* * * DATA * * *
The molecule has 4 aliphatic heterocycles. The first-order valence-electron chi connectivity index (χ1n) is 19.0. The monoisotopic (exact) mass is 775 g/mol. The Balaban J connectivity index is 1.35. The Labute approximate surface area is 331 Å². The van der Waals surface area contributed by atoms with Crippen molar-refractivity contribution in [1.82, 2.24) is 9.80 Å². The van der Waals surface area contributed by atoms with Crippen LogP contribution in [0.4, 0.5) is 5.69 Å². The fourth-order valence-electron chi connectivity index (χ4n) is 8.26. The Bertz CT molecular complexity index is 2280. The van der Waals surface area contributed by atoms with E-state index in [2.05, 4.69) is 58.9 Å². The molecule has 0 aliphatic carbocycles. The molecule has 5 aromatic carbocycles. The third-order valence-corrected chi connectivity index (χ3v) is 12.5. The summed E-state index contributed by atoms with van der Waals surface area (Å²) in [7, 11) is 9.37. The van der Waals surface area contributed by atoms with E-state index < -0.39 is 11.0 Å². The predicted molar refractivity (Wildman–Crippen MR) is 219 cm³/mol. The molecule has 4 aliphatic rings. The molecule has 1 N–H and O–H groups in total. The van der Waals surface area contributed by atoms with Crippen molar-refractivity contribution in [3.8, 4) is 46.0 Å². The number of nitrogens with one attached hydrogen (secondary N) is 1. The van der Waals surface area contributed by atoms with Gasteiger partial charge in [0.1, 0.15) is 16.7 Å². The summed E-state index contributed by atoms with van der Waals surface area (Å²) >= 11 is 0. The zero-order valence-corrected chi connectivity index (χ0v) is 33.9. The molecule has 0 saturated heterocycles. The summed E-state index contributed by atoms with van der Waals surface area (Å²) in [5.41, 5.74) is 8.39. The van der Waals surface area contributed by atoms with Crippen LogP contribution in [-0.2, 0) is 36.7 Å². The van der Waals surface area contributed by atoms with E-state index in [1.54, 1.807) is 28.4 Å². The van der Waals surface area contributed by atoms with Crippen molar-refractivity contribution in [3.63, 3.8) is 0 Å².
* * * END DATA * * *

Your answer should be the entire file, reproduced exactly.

The molecule has 4 aliphatic heterocycles. The first-order valence-electron chi connectivity index (χ1n) is 19.0. The monoisotopic (exact) mass is 775 g/mol. The Balaban J connectivity index is 1.35. The Labute approximate surface area is 331 Å². The van der Waals surface area contributed by atoms with Crippen molar-refractivity contribution in [1.82, 2.24) is 9.80 Å². The van der Waals surface area contributed by atoms with Crippen LogP contribution in [0.4, 0.5) is 5.69 Å². The fourth-order valence-electron chi connectivity index (χ4n) is 8.26. The Bertz CT molecular complexity index is 2280. The van der Waals surface area contributed by atoms with E-state index in [2.05, 4.69) is 58.9 Å². The molecule has 0 aliphatic carbocycles. The molecule has 5 aromatic carbocycles. The third-order valence-corrected chi connectivity index (χ3v) is 12.5. The summed E-state index contributed by atoms with van der Waals surface area (Å²) in [7, 11) is 9.37. The van der Waals surface area contributed by atoms with E-state index < -0.39 is 11.0 Å². The predicted molar refractivity (Wildman–Crippen MR) is 219 cm³/mol. The molecule has 4 aliphatic rings. The molecule has 1 N–H and O–H groups in total. The van der Waals surface area contributed by atoms with Crippen molar-refractivity contribution in [3.8, 4) is 46.0 Å². The number of nitrogens with one attached hydrogen (secondary N) is 1. The van der Waals surface area contributed by atoms with Gasteiger partial charge in [0.1, 0.15) is 16.7 Å². The summed E-state index contributed by atoms with van der Waals surface area (Å²) >= 11 is 0. The zero-order valence-corrected chi connectivity index (χ0v) is 33.9. The molecule has 0 saturated heterocycles. The summed E-state index contributed by atoms with van der Waals surface area (Å²) in [5.41, 5.74) is 8.39. The van der Waals surface area contributed by atoms with Crippen LogP contribution in [-0.2, 0) is 36.7 Å². The van der Waals surface area contributed by atoms with E-state index in [1.54, 1.807) is 28.4 Å². The van der Waals surface area contributed by atoms with Crippen molar-refractivity contribution in [3.63, 3.8) is 0 Å².